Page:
In the end I finished it with what was there just because I'm stubborn and it was driving me around the bend, much to the amusement of my friends who had been seeing me yell at and shake this tiny bit of cloth repeatedly over the course of many days every time something else went wrong, so now I have two red strawberries and one half red with what sewing thread I scrounged out of a hotel sewing kit and half orange. This time however I have a new (better) pattern and the shop I bought it at actually supplied the right colours and a real cross-stitch needle and everything. Actually, the ladies in both cross-stitch shops I've been to (one in Busan, one in Cheongju) were both really nice and patient so perhaps the calming effects of cross-stitching will be able to work their magic for me.
Although knitting certainly won't if the gorgon at the knitting supplies shop I went to is any judge. It's certainly the first instance I've ever experienced or heard of of bullying by knintting, which just goes to show how creative the average Korean ajumma can get when it comes to new ways of making someone else's life a misery and that language is no barrier to doing so. Oh and also that making someone feel awful about themselves is a far superior reward than actual monetary profit as I certainly won't be buying anything there ever again.
|About 2 hours of knitting into my new scarf :)|
A summary of the argument:
We aren't familiar with them. - You'll get used to them.
We find them hard to use. - They're easier to use.
They're too short, we have bigger hands than you. - You'll get used to it, it's easier because they're smaller.
We don't like the cord at the back, it gets tangled in the wool and catches the stitches (when you have to move your knitting over the bit where the plastic connects to the wood). - You'll learn how to use it properly.
We don't like wooden needles. They catch on the wool. We like plastic more. - Don't be silly - these are better.
And so on. She finally grudgingly agreed to get us some more from Seoul, but kept emphasising that it would take "weeks" for them to arrive. Whatever. So we picked out some wool and she asked if we knew how to cast on and how to actually knit. I do but Edithe doesn't so I asked her to show her what to do (we'd gone through it before with a kids' craft set but the needles were really cheap and splintery and it wasn't very successful). KA cast on in an amazingly efficient way (which I since looked up on Youtube >> and love!) that I hadn't seen before, and then did the first couple of rows to 'teach' Edithe what to do. In about a minute and a half. Edithe's turn. As KA hadn't actually stopped to check that Edithe knew what to do, and also had started her off on a ridiculous knit 2, purl 2 pattern, she was naturally a bit hesitant. Too hesistant apparently, as a pause of longer than about 8 seconds was apparently enough to signal that she wanted KA to snatch it out of her hands and finish the row, all the while firing off instructions in Korean. And yes, I had told her both that Edithe had never knitted before and only knew a little Korean but apparently this was merely a reluctance to do it right on Edithe's part and not an excuse for not being able to immediately grasp and master the art. After a bit she bustled off to interfere with someone else and I tried to actually explain some of her instructions (which I had barely understood anyway) and show Edithe how to make the different stitches. We figured it out and Edithe slowly but surely knitted some fairly neat rows of knit 2, purl 2. We were both excited at what we thought was a pretty brilliant start she'd made to her winter scarf! And then KA came back, tutted at the mistakes, yanked the knitting out of Edithe's hands ("Even children can do this!") and unravelled all the mistakes... back to the first two rows that she'd started us on. Let the memes express my reaction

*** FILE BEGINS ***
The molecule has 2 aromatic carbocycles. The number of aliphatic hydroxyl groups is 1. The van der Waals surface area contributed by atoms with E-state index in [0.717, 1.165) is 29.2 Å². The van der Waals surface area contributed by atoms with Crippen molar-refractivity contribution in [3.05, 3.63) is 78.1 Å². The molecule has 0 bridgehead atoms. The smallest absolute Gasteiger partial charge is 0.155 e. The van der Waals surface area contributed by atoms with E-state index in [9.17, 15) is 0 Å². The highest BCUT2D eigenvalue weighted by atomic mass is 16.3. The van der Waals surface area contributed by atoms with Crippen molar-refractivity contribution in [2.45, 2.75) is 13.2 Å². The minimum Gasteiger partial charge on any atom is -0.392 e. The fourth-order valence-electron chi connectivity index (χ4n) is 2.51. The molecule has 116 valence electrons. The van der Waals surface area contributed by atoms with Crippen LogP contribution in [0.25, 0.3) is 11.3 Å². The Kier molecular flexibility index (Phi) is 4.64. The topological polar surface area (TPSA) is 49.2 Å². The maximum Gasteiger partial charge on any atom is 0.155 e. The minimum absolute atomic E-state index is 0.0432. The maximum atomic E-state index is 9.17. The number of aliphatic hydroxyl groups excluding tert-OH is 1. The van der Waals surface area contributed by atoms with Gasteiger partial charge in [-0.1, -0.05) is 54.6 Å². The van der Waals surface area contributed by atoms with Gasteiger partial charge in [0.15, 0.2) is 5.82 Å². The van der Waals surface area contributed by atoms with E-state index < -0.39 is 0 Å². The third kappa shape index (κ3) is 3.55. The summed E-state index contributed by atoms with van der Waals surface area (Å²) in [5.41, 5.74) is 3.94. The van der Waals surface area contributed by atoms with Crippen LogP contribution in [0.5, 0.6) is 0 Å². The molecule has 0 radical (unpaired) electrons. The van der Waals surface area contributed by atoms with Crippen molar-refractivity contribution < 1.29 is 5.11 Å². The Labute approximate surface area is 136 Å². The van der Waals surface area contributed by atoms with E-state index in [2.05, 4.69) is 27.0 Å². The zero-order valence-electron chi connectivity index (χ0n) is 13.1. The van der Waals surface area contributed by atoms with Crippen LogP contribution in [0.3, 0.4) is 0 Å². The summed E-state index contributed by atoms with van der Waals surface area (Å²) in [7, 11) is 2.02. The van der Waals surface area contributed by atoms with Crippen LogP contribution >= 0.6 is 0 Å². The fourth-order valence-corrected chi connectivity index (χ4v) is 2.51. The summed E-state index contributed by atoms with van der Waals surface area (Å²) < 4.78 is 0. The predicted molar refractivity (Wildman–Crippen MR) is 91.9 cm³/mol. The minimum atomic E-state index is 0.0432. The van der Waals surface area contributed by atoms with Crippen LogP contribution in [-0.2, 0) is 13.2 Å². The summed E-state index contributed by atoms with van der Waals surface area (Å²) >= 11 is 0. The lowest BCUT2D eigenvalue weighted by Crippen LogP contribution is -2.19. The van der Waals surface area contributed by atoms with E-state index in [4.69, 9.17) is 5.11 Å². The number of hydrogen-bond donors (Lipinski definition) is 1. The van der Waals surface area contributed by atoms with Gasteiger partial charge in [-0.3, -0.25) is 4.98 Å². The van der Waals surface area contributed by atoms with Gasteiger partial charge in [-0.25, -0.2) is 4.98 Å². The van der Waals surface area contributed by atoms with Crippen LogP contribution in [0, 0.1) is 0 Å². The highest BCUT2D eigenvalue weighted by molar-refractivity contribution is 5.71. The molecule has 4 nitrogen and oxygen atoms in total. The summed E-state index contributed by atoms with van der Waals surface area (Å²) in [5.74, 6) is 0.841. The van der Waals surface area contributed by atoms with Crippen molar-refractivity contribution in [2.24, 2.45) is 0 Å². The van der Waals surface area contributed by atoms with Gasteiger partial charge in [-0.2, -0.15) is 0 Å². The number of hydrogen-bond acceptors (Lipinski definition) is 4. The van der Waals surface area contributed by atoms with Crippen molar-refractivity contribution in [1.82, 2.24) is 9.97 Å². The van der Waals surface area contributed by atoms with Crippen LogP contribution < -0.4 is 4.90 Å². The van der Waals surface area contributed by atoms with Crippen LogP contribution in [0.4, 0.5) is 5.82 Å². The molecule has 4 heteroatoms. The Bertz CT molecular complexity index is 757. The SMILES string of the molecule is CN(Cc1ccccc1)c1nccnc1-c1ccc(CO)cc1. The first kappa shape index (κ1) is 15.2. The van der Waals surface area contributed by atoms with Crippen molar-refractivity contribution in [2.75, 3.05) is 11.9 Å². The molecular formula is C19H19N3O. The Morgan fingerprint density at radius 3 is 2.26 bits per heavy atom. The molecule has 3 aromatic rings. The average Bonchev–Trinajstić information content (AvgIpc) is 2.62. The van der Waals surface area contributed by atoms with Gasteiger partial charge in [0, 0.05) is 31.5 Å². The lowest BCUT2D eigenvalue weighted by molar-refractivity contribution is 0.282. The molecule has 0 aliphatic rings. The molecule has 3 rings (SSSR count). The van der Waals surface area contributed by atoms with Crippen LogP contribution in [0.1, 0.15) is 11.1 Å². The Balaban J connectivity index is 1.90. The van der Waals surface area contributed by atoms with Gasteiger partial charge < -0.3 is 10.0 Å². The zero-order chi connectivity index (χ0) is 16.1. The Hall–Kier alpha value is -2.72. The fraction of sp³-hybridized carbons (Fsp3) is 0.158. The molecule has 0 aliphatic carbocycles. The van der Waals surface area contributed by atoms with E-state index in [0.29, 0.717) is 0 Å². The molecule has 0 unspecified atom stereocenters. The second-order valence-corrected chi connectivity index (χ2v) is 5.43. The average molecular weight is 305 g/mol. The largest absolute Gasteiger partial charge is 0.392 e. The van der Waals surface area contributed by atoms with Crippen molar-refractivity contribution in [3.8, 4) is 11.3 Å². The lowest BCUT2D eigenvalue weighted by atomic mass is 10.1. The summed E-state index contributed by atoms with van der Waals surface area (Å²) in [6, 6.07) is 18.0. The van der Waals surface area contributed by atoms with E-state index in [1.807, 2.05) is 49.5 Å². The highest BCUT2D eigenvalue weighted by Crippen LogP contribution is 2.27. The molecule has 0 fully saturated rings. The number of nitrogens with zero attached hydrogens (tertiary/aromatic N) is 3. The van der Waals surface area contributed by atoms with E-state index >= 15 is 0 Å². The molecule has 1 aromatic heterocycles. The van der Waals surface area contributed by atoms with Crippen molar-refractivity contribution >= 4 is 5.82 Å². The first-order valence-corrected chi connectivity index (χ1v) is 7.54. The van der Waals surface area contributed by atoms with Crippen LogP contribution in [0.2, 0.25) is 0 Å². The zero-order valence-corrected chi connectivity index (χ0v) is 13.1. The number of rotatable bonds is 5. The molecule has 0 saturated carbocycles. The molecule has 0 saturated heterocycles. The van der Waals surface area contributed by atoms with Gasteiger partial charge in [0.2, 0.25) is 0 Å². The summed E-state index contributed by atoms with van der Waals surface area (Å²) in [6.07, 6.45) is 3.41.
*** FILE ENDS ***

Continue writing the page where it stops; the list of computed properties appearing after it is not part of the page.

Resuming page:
'니들하우스' ('Needlehouse') that was mostly quilting and cross-stitch supplies, but also had some knitting stuff, so if we're desperate for some knitting help or more wool we can go there and not be made to feel like an ant under a huge ajumma shoe of disapproval. If you are keen to check it out, the address/directions is/are 상당구 용암동 롯데마트앞 우리들클리닉 1층 (first [ground] floor [of the] Woori Clinic [bldg] in front of Lotte Mart [formerly GS Mart], Yongam-dong, Sangdang-gu), t: 043-295-3690. As well as being quite friendly and patiently explaining how to cut and wind the thread onto the spools (she can explain how to do the stitches if you don't already know) the shop itself was nice, brightly lit and spacious, with a lot of tables where you can sit and work. By the way, what do you think of my scarf? I'm too lazy to do the scarf pattern the Knitting Nazi gave us so it's knit 2, purl 2, knit 2, purl 2, knit 8, purl 2, knit 2, purl 2, knit 2. I can't decide if it looks a bit wonky or if it would look better with just a purl pattern in the middle and the regular stitches on the side? Hmm.